Refined filter-type protection devices would lower stroke-rate

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At SITE 2005, Dr Sumaira Macdonald, consultant vascular radiologist and honorary clinical senior lecturer, Freeman Hospital, Newcastle, UK, discussed the limitations of filter-type cerebral protection devices. She began by stating that of the three philosophies in mechanical cerebral protection; balloon occlusion (distal or proximal to the index lesion), flow reversal and distal filtration, the latter is utilized in over 90% of procedures. Whilst flow reversal and balloon occlusion devices significantly reduce microembolization, according to Macdonald they do so at the expense of continuous procedural cerebral perfusion. Up to 10% of patients may not tolerate this type of cerebral protection due to inadequacies of the Circle of Willis plus/minus contralateral high-grade carotid stenosis.

Macdonald told Vascular News that recent communications with Juan Parodi suggest that more patients may be rendered tolerant of flow reversal by maintaining the systolic blood pressure above 140mmHg and that patients may be generally more tolerant of flow reversal than of distal balloon occlusion, because the former promotes collateral through-flow.

Filtration devices collect debris that has been liberated from the site of the bifurcation lesion during endovascular manipulation. Previous studies have indicated that 88% of the total procedural embolic load is trapped. However, the actual in-vivo % is unknown as particles smaller than the pores may pass through or around the filter (current devices have pore sizes ranging from 100-150 microns). Procedural transcranial Doppler (TCD) has demonstrated that more high-intensity transients (HITS) are generated with a filter-type device than during unprotected carotid artery stenting (CAS). In-vivo cases have indicated that a substantial proportion of these HITS correspond to particulate matter and cannot be dismissed as air.

Furthermore, this corresponded to more new white lesions on magnetic resonance imaging (MRI) of the brain in the protected limb of a randomized trial (conducted by Macdonald in her PhD thesis) comparing unprotected CAS with CAS protected by means of a filter-type device. The literature highlights that there is a 15-29% incidence of new white lesions detected on diffusion-weighted MRI of brain following protected CAS.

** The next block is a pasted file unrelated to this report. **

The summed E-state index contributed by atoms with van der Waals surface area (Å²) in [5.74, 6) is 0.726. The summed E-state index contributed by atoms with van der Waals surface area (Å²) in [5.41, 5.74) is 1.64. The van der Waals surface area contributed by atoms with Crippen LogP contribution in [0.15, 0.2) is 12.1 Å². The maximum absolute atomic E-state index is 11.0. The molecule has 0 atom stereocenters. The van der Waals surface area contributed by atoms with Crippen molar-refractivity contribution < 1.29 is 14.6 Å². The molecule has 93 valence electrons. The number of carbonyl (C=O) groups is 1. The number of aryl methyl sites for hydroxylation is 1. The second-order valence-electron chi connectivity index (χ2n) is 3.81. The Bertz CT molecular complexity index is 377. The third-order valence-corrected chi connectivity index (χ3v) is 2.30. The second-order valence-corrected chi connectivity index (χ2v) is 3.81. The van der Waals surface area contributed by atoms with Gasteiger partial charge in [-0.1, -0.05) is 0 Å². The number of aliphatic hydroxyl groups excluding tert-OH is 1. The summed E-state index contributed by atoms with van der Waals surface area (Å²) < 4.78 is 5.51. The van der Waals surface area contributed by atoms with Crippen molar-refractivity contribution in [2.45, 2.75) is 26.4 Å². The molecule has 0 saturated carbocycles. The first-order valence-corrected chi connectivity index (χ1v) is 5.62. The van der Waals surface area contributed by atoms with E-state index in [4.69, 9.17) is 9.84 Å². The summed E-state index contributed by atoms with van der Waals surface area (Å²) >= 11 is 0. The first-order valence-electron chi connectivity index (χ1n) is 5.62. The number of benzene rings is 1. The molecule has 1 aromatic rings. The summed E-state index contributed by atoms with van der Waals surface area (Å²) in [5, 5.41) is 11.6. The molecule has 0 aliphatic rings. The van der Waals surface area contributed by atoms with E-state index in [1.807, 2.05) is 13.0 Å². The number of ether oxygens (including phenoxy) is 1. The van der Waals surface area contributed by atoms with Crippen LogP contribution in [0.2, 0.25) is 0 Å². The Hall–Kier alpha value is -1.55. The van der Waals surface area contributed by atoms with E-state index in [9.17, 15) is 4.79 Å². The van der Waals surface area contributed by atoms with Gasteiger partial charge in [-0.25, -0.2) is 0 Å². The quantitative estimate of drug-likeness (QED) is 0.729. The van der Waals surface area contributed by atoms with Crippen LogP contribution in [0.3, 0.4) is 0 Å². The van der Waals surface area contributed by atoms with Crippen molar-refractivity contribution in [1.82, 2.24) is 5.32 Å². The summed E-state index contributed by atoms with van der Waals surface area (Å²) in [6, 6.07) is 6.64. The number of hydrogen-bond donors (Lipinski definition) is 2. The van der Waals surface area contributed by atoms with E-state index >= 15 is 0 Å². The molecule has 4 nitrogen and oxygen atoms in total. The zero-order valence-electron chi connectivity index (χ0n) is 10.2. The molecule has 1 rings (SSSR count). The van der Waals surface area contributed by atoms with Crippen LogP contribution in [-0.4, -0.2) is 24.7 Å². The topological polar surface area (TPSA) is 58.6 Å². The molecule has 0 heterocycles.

Macdonald stated that the pragmatic approach is to continue to use a filter-type device that protects the brain from macroemboli (of clinical significance), accepting that the trade-off would be the production of more microemboli than are detected during unprotected CAS. However, she maintained that the clinical significance of this increased burden of microemboli is not clear as there is no evidence of deficit in protected patients compared with unprotected patients on a comprehensive neuropsychometric test battery within a randomized trial setting, albeit in the acute time-frame (30 days).

In addition to protection devices, confounding variables such as refinements in technique (to include monorail low-profile systems and dedicated carotid stents), advances in pharmacological support and learning curve have had a profound affect on outcomes. The dual antiplatelet regime has been shown to have significant benefits over the herapin infusion/asprin regime (CAVATAS). All these variables have developed during the same time-line as the evolution in cerebral protection.

Other considerations include the spasm, dissection, filter-occlusion by debris with flow limitation and difficulties with deployment and retrieval, which may all contribute to the procedural adverse event-rate. However, protection devices offer no benefit outside of the procedural time-frame and may cause intimal damage at the site of deployment which has the potential for late complications. Moreover, other mechanisms of neurological damage, for example haemodynamic injury following CAS, are often overlooked and will not be addressed by the use of the available protection devices.

Macdonald concludes that current filtration devices could be more effective than they are and further reductions in the procedural stroke-rate will require refinements in protection device technology and attention to non-embolic causes of stroke during CAS. Moreover, an improved understanding of platelet activation may promote further advances in pharmacological support and may further reduce procedural and possibly late embolic stroke.

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